Publishing in the journal Nature Medicine a group of scientists has used a cancer drug to treat a model of Alzheimer’s disease in mice, and report that the therapy produced an immune response which cleared markers of the disease and improved cognitive performance in the mice.
Dr Tara Spires-Jones, Reader and Chancellor’s Fellow, Centre for Cognitive and Neural Systems, University of Edinburgh, said:
“This new research is interesting because it helps us understand the role of the immune system in Alzheimer’s disease. The brain’s immune system becomes over-activated in Alzheimer’s disease, and there is a debate surrounding whether this activation is harmful, protective, or a bit of both. Many scientists believe that calming down the overactive brain system will be a useful treatment for the disease. However, drugs aimed at doing this, called anti-inflammatories, have not had much success in clinical trials. This current research builds on the idea that boosting brain immunity will encourage the immune system’s natural potential to clear toxic substances. Indeed, when the scientists blocked a pathway involved in lowering immune system activity with a drug normally used to treat cancer, they observed improvements in a mouse model of Alzheimer’s disease. While this is scientifically very interesting, it is a long way from being a treatment for human Alzheimer’s disease as this study was in a relatively small number of mice and mice are not a perfect model of human disease.”
Dr Doug Brown, Director of Research and Development at Alzheimer’s Society said:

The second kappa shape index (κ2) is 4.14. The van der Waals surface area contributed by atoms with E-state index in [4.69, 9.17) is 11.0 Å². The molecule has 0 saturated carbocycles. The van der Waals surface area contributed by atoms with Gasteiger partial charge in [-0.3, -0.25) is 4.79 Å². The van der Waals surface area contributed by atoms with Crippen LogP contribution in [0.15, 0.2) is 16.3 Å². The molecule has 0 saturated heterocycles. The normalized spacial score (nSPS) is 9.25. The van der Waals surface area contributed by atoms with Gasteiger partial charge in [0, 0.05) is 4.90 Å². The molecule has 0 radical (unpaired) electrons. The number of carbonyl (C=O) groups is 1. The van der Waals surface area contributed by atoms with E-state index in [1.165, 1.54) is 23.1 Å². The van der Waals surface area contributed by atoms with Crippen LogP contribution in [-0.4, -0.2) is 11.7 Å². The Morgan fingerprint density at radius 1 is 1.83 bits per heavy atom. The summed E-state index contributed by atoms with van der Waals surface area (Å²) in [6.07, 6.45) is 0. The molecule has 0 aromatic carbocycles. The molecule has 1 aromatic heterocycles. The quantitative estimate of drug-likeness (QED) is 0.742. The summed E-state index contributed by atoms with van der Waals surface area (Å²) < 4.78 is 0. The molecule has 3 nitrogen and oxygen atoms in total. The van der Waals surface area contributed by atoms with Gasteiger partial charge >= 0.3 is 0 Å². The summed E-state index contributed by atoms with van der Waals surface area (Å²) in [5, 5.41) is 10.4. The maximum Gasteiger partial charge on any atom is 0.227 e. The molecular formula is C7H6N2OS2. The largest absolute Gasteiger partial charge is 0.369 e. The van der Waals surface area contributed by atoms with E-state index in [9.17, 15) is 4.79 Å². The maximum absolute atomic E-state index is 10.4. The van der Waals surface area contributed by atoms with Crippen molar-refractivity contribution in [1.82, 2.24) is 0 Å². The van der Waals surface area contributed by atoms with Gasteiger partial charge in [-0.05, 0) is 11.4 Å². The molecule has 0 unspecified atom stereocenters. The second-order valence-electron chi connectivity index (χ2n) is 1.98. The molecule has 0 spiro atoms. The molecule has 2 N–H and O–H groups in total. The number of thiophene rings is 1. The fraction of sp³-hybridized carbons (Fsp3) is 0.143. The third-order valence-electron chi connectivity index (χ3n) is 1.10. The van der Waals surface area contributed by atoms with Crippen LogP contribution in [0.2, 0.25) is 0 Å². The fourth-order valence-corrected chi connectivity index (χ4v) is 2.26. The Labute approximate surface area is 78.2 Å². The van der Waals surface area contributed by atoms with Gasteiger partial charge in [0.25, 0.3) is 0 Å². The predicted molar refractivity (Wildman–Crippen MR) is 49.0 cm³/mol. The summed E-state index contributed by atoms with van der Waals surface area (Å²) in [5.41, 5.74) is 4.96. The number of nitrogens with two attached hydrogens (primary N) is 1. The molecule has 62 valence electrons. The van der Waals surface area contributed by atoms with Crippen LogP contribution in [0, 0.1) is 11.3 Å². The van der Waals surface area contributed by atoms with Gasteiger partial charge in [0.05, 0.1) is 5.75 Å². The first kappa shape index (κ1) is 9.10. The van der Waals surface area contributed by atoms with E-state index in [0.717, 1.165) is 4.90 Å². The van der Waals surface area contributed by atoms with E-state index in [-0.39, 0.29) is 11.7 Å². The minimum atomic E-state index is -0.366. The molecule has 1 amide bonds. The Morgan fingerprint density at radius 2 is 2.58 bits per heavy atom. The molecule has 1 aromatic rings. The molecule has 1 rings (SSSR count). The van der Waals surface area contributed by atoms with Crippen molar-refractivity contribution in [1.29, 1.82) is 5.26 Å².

“It’s clear that inflammation and the immune system play a highly important role in the development of Alzheimer’s disease, but just how that relationship works is incredibly complex and not fully understood.
“It’s early days yet, but this study in mice gives us an indication that activating certain immune cells could be a potential way to clear the toxic build-ups of amyloid, one of the hallmarks of Alzheimer’s disease. However, previous treatments targeting the immune system that have shown promise in mice have failed to have the same effect in people. We’re still a few years away from knowing whether this will hold promise for people with dementia.
“Repurposing drugs that already work for other conditions could provide us with a shortcut to new dementia treatments, and is a key aspect of our Drug Discovery programme.”
Dr Simon Ridley, Director of Research at Alzheimer’s Research UK, the UK’s leading dementia research charity, said:
“This study in mice suggests that PD-1 blockers may warrant further investigation, but further work in the lab is still needed to take this early-stage research forward. The study looked at the effects of the drug at an advanced stage of amyloid build-up, however it is not yet known whether removing amyloid at this late stage will be helpful for memory and thinking in people. Ultimately, clinical trials in people will be crucial to determine whether PD-1 blockers can help fight Alzheimer’s. It will also be vital to understand what impact these drugs might have in the long term.
“With over half a million people living with Alzheimer’s in the UK today and no treatments yet capable of slowing the disease, investment in drug discovery has never been more urgent. For the best chance of success we need to see as many approaches as possible being tested, which is why Alzheimer’s Research UK is investing in a number of initiatives such as our Drug Discovery Alliance to help speed up this type of research.”
‘PD-1 immune checkpoint blockade reduces pathology and improves memory in mouse models of Alzheimer’s disease’ by Baruch et al. published in Nature Medicine on Monday 18th January.